The rate of U.S. births by cesarean section is holding steady at 31%, says the CDC. But "we are seeing an increase in cesareans for longer gestational ages—for full term. That is very disturbing," says the head of a hospital quality watchdog group.
After more than a decade of alarming and persistent growth in cesarean sections, the procedure appears to have leveled off in the past three years, but still is used for nearly one-in-three deliveries, new federal data shows.
According to a report from the Centers for Disease Control and Prevention, the total U.S. cesarean delivery rate reached a high of 32.9% of all births in 2009, rising 60% from 20.7% in 1996. However, since 2009 the rate has held at 31.3%.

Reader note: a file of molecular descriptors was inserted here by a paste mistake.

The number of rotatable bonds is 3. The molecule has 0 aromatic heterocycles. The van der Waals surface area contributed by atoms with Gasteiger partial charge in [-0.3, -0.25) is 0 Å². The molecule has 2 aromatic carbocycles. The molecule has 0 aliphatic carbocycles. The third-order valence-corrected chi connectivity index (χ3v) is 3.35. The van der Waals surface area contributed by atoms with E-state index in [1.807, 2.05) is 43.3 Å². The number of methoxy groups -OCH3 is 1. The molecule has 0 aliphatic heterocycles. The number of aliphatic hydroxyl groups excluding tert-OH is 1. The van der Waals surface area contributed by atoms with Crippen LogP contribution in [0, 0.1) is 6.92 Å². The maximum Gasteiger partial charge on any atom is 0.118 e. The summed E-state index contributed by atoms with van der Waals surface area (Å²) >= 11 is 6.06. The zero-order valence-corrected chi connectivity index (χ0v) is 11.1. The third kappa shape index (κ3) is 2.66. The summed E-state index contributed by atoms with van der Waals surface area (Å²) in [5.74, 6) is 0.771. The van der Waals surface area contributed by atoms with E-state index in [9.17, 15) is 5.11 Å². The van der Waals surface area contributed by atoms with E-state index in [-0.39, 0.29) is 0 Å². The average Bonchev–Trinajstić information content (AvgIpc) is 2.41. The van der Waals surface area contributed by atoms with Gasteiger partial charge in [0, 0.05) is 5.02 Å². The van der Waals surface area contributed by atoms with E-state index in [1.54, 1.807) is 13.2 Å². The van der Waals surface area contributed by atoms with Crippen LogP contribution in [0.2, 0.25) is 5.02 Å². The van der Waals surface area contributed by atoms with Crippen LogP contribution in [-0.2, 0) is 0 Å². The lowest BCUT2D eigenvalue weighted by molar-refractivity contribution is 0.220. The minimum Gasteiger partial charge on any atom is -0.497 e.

Leah Binder, president and CEO of The Leapfrog Group, an employer-supported hospital quality watchdog group, said in an interview that the CDC report contained "good news and bad news."
"The good news is the rate of cesarean sections for gestational age below 39 weeks has been decreasing. So we are seeing fewer and it's consistent with the trend Leapfrog has noted in the reduction of early elective deliveries. That is very positive," Binder says.